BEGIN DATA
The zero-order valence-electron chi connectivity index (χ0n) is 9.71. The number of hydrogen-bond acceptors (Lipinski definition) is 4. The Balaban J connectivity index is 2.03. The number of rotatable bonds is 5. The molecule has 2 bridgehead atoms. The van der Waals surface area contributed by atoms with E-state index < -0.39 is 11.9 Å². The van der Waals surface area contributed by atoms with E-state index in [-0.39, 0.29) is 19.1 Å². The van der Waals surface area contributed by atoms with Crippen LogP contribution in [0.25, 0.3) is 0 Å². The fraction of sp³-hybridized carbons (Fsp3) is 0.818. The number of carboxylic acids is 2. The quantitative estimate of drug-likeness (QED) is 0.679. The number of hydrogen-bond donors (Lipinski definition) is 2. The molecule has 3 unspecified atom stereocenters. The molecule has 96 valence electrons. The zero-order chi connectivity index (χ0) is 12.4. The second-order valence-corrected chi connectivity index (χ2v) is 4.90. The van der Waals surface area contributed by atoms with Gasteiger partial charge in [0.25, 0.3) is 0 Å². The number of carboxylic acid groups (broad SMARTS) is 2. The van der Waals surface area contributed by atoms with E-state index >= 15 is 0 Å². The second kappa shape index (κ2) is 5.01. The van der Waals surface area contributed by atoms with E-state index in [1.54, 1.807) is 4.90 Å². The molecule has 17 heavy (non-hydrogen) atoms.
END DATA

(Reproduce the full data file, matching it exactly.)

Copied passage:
The zero-order valence-electron chi connectivity index (χ0n) is 9.71. The number of hydrogen-bond acceptors (Lipinski definition) is 4. The Balaban J connectivity index is 2.03. The number of rotatable bonds is 5. The molecule has 2 bridgehead atoms. The van der Waals surface area contributed by atoms with E-state index < -0.39 is 11.9 Å². The van der Waals surface area contributed by atoms with E-state index in [-0.39, 0.29) is 19.1 Å². The van der Waals surface area contributed by atoms with Crippen LogP contribution in [0.25, 0.3) is 0 Å². The fraction of sp³-hybridized carbons (Fsp3) is 0.818. The number of carboxylic acids is 2. The quantitative estimate of drug-likeness (QED) is 0.679. The number of hydrogen-bond donors (Lipinski definition) is 2. The molecule has 3 unspecified atom stereocenters. The molecule has 96 valence electrons. The zero-order chi connectivity index (χ0) is 12.4. The second-order valence-corrected chi connectivity index (χ2v) is 4.90. The van der Waals surface area contributed by atoms with Gasteiger partial charge in [0.25, 0.3) is 0 Å². The number of carboxylic acid groups (broad SMARTS) is 2. The van der Waals surface area contributed by atoms with E-state index >= 15 is 0 Å². The second kappa shape index (κ2) is 5.01. The van der Waals surface area contributed by atoms with E-state index in [1.54, 1.807) is 4.90 Å². The molecule has 17 heavy (non-hydrogen) atoms.